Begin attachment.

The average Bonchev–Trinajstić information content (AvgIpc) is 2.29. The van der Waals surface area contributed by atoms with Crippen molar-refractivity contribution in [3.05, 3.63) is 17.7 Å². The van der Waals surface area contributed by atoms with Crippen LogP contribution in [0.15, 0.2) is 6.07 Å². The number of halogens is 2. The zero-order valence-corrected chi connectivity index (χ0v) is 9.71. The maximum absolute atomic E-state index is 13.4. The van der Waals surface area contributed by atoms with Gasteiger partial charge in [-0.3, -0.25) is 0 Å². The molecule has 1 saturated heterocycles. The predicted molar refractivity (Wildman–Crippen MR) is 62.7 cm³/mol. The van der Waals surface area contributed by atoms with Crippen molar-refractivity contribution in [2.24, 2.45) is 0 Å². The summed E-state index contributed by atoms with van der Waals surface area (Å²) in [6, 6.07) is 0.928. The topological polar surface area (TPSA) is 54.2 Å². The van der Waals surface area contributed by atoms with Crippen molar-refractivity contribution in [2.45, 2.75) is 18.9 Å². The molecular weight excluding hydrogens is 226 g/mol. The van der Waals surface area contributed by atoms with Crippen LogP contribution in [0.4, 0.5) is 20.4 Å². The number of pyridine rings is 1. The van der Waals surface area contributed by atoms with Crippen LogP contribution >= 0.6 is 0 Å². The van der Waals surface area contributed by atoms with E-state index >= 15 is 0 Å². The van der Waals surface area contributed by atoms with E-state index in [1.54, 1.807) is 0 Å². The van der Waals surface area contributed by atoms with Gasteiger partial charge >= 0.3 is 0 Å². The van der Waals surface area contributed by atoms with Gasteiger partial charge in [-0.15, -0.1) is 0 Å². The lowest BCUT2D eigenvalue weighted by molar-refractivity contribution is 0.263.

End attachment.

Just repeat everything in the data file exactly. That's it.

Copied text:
The average Bonchev–Trinajstić information content (AvgIpc) is 2.29. The van der Waals surface area contributed by atoms with Crippen molar-refractivity contribution in [3.05, 3.63) is 17.7 Å². The van der Waals surface area contributed by atoms with Crippen LogP contribution in [0.15, 0.2) is 6.07 Å². The number of halogens is 2. The zero-order valence-corrected chi connectivity index (χ0v) is 9.71. The maximum absolute atomic E-state index is 13.4. The van der Waals surface area contributed by atoms with Gasteiger partial charge in [-0.3, -0.25) is 0 Å². The molecule has 1 saturated heterocycles. The predicted molar refractivity (Wildman–Crippen MR) is 62.7 cm³/mol. The van der Waals surface area contributed by atoms with Crippen molar-refractivity contribution in [2.24, 2.45) is 0 Å². The summed E-state index contributed by atoms with van der Waals surface area (Å²) in [6, 6.07) is 0.928. The topological polar surface area (TPSA) is 54.2 Å². The van der Waals surface area contributed by atoms with Crippen molar-refractivity contribution in [2.45, 2.75) is 18.9 Å². The molecular weight excluding hydrogens is 226 g/mol. The van der Waals surface area contributed by atoms with Crippen LogP contribution in [0.4, 0.5) is 20.4 Å². The number of pyridine rings is 1. The van der Waals surface area contributed by atoms with Crippen LogP contribution >= 0.6 is 0 Å². The van der Waals surface area contributed by atoms with E-state index >= 15 is 0 Å². The van der Waals surface area contributed by atoms with E-state index in [1.54, 1.807) is 0 Å². The van der Waals surface area contributed by atoms with Gasteiger partial charge >= 0.3 is 0 Å². The van der Waals surface area contributed by atoms with Gasteiger partial charge in [-0.15, -0.1) is 0 Å². The lowest BCUT2D eigenvalue weighted by molar-refractivity contribution is 0.263.